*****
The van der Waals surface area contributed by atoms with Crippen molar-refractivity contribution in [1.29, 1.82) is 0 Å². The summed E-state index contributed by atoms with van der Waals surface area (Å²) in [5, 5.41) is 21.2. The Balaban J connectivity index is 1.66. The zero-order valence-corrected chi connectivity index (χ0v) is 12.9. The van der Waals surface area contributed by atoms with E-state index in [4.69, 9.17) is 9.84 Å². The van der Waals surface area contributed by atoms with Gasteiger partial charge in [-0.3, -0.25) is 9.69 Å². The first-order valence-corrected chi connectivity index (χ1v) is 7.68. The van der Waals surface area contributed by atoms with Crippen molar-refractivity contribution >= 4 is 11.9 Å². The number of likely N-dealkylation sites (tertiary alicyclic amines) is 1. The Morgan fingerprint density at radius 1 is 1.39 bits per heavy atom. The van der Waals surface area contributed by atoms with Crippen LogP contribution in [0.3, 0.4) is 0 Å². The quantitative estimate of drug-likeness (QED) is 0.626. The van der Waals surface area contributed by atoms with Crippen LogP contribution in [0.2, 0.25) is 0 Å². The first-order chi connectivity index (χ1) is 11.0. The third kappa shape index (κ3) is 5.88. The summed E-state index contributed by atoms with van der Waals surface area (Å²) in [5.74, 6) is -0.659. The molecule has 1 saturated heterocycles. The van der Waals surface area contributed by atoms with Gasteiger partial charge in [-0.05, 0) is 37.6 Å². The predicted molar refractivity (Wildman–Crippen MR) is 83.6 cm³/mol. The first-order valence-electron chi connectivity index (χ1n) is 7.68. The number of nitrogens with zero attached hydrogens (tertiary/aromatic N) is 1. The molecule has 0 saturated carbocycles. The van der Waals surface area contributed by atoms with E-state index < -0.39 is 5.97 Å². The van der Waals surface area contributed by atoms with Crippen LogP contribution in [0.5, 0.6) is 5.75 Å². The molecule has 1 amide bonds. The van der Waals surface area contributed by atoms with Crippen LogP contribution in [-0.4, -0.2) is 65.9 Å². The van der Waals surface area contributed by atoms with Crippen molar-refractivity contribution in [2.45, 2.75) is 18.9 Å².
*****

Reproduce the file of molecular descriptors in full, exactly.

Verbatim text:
The van der Waals surface area contributed by atoms with Crippen molar-refractivity contribution in [1.29, 1.82) is 0 Å². The summed E-state index contributed by atoms with van der Waals surface area (Å²) in [5, 5.41) is 21.2. The Balaban J connectivity index is 1.66. The zero-order valence-corrected chi connectivity index (χ0v) is 12.9. The van der Waals surface area contributed by atoms with E-state index in [4.69, 9.17) is 9.84 Å². The van der Waals surface area contributed by atoms with Gasteiger partial charge in [-0.3, -0.25) is 9.69 Å². The first-order valence-corrected chi connectivity index (χ1v) is 7.68. The van der Waals surface area contributed by atoms with Crippen molar-refractivity contribution >= 4 is 11.9 Å². The number of likely N-dealkylation sites (tertiary alicyclic amines) is 1. The Morgan fingerprint density at radius 1 is 1.39 bits per heavy atom. The van der Waals surface area contributed by atoms with Crippen LogP contribution in [0.3, 0.4) is 0 Å². The quantitative estimate of drug-likeness (QED) is 0.626. The van der Waals surface area contributed by atoms with Crippen LogP contribution in [0.2, 0.25) is 0 Å². The first-order chi connectivity index (χ1) is 11.0. The third kappa shape index (κ3) is 5.88. The summed E-state index contributed by atoms with van der Waals surface area (Å²) in [5.74, 6) is -0.659. The molecule has 1 saturated heterocycles. The van der Waals surface area contributed by atoms with Gasteiger partial charge in [-0.05, 0) is 37.6 Å². The predicted molar refractivity (Wildman–Crippen MR) is 83.6 cm³/mol. The first-order valence-electron chi connectivity index (χ1n) is 7.68. The number of nitrogens with zero attached hydrogens (tertiary/aromatic N) is 1. The molecule has 0 saturated carbocycles. The van der Waals surface area contributed by atoms with E-state index < -0.39 is 5.97 Å². The van der Waals surface area contributed by atoms with Crippen LogP contribution in [0.5, 0.6) is 5.75 Å². The molecule has 1 amide bonds. The van der Waals surface area contributed by atoms with Crippen LogP contribution in [-0.4, -0.2) is 65.9 Å². The van der Waals surface area contributed by atoms with Crippen molar-refractivity contribution in [2.45, 2.75) is 18.9 Å².